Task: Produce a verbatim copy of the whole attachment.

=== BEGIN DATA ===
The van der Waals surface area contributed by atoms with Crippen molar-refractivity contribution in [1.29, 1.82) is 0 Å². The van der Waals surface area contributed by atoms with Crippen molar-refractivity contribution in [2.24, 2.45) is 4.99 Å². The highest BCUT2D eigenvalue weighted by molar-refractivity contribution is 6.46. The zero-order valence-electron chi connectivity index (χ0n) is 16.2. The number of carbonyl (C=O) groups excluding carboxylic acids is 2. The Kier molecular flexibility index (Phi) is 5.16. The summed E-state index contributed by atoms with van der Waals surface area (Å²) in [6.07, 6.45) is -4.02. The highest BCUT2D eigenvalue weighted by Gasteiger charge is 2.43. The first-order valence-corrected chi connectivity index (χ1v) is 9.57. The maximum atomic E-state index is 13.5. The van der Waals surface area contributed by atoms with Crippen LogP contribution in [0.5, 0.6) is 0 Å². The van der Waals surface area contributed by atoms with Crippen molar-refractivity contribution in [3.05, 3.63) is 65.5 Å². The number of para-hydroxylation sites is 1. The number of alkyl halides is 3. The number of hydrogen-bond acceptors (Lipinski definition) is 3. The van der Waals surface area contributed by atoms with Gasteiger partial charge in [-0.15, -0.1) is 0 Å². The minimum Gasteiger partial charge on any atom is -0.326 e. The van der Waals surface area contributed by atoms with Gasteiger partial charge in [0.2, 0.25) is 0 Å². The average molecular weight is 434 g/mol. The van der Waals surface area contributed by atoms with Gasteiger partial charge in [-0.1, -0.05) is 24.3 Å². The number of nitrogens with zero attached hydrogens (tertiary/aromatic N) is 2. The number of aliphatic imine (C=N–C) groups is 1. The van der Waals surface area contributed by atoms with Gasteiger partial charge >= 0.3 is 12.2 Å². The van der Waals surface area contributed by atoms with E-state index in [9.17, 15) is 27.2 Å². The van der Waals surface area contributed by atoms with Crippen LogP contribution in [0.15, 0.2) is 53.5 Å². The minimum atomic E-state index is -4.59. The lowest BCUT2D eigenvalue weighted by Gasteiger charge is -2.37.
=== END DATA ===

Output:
The van der Waals surface area contributed by atoms with Crippen molar-refractivity contribution in [1.29, 1.82) is 0 Å². The van der Waals surface area contributed by atoms with Crippen molar-refractivity contribution in [2.24, 2.45) is 4.99 Å². The highest BCUT2D eigenvalue weighted by molar-refractivity contribution is 6.46. The zero-order valence-electron chi connectivity index (χ0n) is 16.2. The number of carbonyl (C=O) groups excluding carboxylic acids is 2. The Kier molecular flexibility index (Phi) is 5.16. The summed E-state index contributed by atoms with van der Waals surface area (Å²) in [6.07, 6.45) is -4.02. The highest BCUT2D eigenvalue weighted by Gasteiger charge is 2.43. The first-order valence-corrected chi connectivity index (χ1v) is 9.57. The maximum atomic E-state index is 13.5. The van der Waals surface area contributed by atoms with Crippen LogP contribution in [0.5, 0.6) is 0 Å². The van der Waals surface area contributed by atoms with Crippen molar-refractivity contribution in [3.05, 3.63) is 65.5 Å². The number of para-hydroxylation sites is 1. The number of alkyl halides is 3. The number of hydrogen-bond acceptors (Lipinski definition) is 3. The van der Waals surface area contributed by atoms with Gasteiger partial charge in [-0.15, -0.1) is 0 Å². The minimum Gasteiger partial charge on any atom is -0.326 e. The van der Waals surface area contributed by atoms with Gasteiger partial charge in [0.2, 0.25) is 0 Å². The average molecular weight is 434 g/mol. The van der Waals surface area contributed by atoms with Gasteiger partial charge in [-0.1, -0.05) is 24.3 Å². The number of nitrogens with zero attached hydrogens (tertiary/aromatic N) is 2. The number of aliphatic imine (C=N–C) groups is 1. The van der Waals surface area contributed by atoms with Gasteiger partial charge >= 0.3 is 12.2 Å². The van der Waals surface area contributed by atoms with E-state index in [9.17, 15) is 27.2 Å². The van der Waals surface area contributed by atoms with Crippen LogP contribution in [0.15, 0.2) is 53.5 Å². The minimum atomic E-state index is -4.59. The lowest BCUT2D eigenvalue weighted by Gasteiger charge is -2.37.